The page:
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Gimli Glider: When systems go wrong. (wikipedia.org)
26 points by RiderOfGiraffes on Oct 23, 2009 | hide | past | favorite | 9 comments

Do not watch the movie version of this (http://en.wikipedia.org/wiki/Falling_from_the_Sky:_Flight_17...). It's inaccurate and overly dramatic.

It would be interesting to find a film version of a real event of which the same cannot be said. The film "U-571" springs to mind, although is most likely an extreme case.

You might want to watch the documentary series Mayday (also called Air Crash Investigations). They had an episode called "Gimli Glider".

Wikipedia: http://en.wikipedia.org/wiki/List_of_Mayday_episodes#Season_...

I see that the pilot demotions were temporary, and didn't negatively impact their careers. They also received the first ever FAI diploma for "Outstanding Airmanship".

Goes to show that any crisis, even a self inflicted one, can become a net win if you recover well, learn your lesson, and nobody gets killed.

Many were killed in a Sioux City crash landing; the pilot Captain Al Haynes, still buckled into the ruined cockpit part of the wreckage, when informed that over 100 died exclaimed "My God, I've killed 100 people!". His rescuer replied "No, you saved 200". This flight crew is regarded as heros too (and rightly so). It was a freak failure of the DC10 triply-redundant hydraulic system, yet the flight crew, steering the plane using only the two remaining engines' throttles, put the nose wheel on the centerline of the runway.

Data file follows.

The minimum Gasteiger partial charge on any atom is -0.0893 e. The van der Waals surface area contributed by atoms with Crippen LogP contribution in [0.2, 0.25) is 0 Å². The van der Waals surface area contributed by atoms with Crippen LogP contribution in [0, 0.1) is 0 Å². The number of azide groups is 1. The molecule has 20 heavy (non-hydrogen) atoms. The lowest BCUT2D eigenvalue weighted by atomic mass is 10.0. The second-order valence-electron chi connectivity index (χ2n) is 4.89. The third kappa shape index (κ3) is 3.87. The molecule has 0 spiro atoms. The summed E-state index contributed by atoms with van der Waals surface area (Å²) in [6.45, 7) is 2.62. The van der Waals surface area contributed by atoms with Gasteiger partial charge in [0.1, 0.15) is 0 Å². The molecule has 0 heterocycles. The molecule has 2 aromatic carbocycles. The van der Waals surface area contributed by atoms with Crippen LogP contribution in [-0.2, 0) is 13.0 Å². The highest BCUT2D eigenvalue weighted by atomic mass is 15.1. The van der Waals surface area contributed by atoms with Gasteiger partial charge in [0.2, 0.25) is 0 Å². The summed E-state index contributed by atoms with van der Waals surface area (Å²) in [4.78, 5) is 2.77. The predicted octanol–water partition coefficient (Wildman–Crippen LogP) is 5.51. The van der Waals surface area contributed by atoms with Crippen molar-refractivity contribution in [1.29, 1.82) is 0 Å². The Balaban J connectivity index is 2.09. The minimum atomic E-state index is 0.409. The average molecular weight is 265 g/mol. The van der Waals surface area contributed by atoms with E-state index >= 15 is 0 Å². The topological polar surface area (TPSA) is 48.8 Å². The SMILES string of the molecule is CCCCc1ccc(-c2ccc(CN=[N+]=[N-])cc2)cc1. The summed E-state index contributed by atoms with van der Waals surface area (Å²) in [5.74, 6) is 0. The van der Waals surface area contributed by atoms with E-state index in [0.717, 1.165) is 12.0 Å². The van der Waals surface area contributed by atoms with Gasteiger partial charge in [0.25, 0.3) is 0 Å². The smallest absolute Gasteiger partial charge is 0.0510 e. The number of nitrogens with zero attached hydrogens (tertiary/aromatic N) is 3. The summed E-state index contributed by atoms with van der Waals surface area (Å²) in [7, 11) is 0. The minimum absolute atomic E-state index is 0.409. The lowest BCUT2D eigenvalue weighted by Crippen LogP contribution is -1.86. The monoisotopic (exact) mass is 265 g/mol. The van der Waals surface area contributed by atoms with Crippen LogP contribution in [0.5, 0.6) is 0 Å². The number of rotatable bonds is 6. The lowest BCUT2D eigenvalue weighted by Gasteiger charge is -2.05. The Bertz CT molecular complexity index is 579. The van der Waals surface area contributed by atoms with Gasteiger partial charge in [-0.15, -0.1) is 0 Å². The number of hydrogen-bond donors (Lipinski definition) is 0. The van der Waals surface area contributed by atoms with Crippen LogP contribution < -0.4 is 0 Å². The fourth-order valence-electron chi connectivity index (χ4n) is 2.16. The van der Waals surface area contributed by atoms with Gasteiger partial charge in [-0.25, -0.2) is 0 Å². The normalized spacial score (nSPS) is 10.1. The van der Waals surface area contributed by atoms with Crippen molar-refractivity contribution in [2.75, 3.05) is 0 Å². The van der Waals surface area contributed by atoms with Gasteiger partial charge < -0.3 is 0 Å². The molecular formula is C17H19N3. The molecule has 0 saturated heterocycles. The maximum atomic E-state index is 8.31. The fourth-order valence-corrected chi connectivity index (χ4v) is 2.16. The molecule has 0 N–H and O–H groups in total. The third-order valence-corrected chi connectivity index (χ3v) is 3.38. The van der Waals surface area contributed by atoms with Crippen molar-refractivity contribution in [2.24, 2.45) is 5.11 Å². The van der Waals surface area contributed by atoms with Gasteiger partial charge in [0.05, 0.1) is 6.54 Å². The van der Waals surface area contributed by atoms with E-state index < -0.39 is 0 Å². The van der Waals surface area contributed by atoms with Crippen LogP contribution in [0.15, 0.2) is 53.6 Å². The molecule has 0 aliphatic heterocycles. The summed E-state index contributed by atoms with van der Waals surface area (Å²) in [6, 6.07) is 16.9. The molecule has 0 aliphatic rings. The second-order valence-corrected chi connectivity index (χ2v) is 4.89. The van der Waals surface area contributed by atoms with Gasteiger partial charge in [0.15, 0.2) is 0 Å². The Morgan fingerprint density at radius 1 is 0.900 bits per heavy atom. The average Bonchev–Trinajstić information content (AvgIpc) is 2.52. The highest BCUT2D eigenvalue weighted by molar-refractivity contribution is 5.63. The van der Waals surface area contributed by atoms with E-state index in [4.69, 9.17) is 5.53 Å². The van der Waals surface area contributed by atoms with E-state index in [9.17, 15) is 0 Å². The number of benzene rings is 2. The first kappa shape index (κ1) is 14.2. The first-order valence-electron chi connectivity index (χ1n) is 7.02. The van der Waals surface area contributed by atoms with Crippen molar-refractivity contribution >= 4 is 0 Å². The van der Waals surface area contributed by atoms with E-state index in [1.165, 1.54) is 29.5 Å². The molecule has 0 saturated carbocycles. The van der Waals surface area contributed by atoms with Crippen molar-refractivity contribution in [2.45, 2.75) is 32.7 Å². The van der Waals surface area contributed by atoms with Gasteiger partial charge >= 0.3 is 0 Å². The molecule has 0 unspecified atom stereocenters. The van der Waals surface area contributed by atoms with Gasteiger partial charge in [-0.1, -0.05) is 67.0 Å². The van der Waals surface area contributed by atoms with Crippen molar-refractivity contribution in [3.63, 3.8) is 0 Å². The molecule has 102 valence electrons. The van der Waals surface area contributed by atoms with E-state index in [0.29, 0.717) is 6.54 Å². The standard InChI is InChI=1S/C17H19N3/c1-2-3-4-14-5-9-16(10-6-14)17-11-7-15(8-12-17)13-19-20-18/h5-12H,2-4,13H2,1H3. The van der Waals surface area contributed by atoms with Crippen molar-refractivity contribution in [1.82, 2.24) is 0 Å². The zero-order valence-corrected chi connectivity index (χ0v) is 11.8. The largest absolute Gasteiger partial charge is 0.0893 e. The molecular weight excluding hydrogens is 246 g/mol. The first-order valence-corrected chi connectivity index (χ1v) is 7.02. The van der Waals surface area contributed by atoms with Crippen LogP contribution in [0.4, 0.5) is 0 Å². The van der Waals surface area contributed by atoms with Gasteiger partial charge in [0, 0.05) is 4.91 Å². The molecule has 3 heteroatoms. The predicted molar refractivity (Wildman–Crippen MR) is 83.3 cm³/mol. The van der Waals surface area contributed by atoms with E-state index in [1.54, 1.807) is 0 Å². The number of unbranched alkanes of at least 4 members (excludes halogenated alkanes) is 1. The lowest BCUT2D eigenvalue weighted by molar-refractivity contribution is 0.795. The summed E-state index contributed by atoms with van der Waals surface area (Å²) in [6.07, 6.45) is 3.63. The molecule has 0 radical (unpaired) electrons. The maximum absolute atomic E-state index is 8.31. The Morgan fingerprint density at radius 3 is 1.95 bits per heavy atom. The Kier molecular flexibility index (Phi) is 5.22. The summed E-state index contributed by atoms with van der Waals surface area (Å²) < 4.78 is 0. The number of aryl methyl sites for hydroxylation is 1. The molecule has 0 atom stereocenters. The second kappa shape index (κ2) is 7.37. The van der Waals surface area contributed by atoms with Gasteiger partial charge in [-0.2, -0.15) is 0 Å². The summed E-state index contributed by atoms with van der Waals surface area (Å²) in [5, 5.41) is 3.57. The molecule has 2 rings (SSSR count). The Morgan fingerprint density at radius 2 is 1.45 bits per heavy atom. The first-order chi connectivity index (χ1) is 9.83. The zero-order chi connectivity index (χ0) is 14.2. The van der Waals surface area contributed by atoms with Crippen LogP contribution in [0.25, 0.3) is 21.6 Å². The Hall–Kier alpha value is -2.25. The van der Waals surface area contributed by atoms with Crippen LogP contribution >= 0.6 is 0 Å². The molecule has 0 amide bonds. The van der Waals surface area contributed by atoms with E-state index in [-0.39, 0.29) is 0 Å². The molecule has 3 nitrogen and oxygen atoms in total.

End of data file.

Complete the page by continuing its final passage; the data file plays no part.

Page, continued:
In that situation, the fact that it was a freak accident totally exculpates the pilot. He did an admirable job under impossible conditions.

With the Gimli Glider, Captain Pearson took some of the blame because he flew the plane when the minimum equipment list said he shouldn't have, and he miscalculated the quantity of fuel on board.

It's quite possible Captain Pearson would have been hung out to dry if there had been fatalities. Instead, his admirable performance in the air was enough to almost entirely outweigh whatever mistakes he made on the ground.

It is often said that there is no such thing as an "Emergency Takeoff"

"[...] the cockpit warning system sounded again, this time with a long "bong" that no one present could recall having heard before.[3] This was the "all engines out" sound, an event that had never been simulated during training"

Whoa. I wonder if it was intentional or not to leave out an almost no-win simulation from the training.

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